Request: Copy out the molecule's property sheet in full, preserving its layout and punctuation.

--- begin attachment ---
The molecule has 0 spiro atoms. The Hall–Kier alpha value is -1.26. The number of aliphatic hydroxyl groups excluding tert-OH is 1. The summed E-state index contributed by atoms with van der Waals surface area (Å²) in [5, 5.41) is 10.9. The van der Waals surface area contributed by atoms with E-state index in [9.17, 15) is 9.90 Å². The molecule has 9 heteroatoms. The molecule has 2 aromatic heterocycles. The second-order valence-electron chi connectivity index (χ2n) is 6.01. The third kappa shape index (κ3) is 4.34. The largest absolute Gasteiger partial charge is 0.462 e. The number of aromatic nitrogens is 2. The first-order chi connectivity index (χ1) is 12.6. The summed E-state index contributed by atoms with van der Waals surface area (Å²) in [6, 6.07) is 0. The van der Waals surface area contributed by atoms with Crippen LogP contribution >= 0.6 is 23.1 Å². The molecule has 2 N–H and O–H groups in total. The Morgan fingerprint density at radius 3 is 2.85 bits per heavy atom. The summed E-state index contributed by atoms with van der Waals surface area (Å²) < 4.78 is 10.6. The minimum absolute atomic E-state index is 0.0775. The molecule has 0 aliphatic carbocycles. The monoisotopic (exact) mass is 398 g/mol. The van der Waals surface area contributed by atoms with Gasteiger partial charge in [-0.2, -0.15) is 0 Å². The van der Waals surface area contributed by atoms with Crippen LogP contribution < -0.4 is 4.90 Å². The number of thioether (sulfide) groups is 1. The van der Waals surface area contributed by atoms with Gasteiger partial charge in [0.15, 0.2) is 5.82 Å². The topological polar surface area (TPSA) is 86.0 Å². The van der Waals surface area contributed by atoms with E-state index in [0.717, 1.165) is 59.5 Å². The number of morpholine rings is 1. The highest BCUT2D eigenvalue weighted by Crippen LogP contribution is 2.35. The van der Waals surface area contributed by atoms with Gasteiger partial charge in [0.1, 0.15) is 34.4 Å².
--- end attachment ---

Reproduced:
The molecule has 0 spiro atoms. The Hall–Kier alpha value is -1.26. The number of aliphatic hydroxyl groups excluding tert-OH is 1. The summed E-state index contributed by atoms with van der Waals surface area (Å²) in [5, 5.41) is 10.9. The van der Waals surface area contributed by atoms with E-state index in [9.17, 15) is 9.90 Å². The molecule has 9 heteroatoms. The molecule has 2 aromatic heterocycles. The second-order valence-electron chi connectivity index (χ2n) is 6.01. The third kappa shape index (κ3) is 4.34. The largest absolute Gasteiger partial charge is 0.462 e. The number of aromatic nitrogens is 2. The first-order chi connectivity index (χ1) is 12.6. The summed E-state index contributed by atoms with van der Waals surface area (Å²) in [6, 6.07) is 0. The van der Waals surface area contributed by atoms with Crippen LogP contribution >= 0.6 is 23.1 Å². The molecule has 2 N–H and O–H groups in total. The Morgan fingerprint density at radius 3 is 2.85 bits per heavy atom. The summed E-state index contributed by atoms with van der Waals surface area (Å²) < 4.78 is 10.6. The minimum absolute atomic E-state index is 0.0775. The molecule has 0 aliphatic carbocycles. The monoisotopic (exact) mass is 398 g/mol. The van der Waals surface area contributed by atoms with Gasteiger partial charge in [-0.2, -0.15) is 0 Å². The van der Waals surface area contributed by atoms with Crippen LogP contribution < -0.4 is 4.90 Å². The number of thioether (sulfide) groups is 1. The van der Waals surface area contributed by atoms with Gasteiger partial charge in [0.15, 0.2) is 5.82 Å². The topological polar surface area (TPSA) is 86.0 Å². The van der Waals surface area contributed by atoms with E-state index in [0.717, 1.165) is 59.5 Å². The number of morpholine rings is 1. The highest BCUT2D eigenvalue weighted by Crippen LogP contribution is 2.35. The van der Waals surface area contributed by atoms with Gasteiger partial charge in [0.1, 0.15) is 34.4 Å².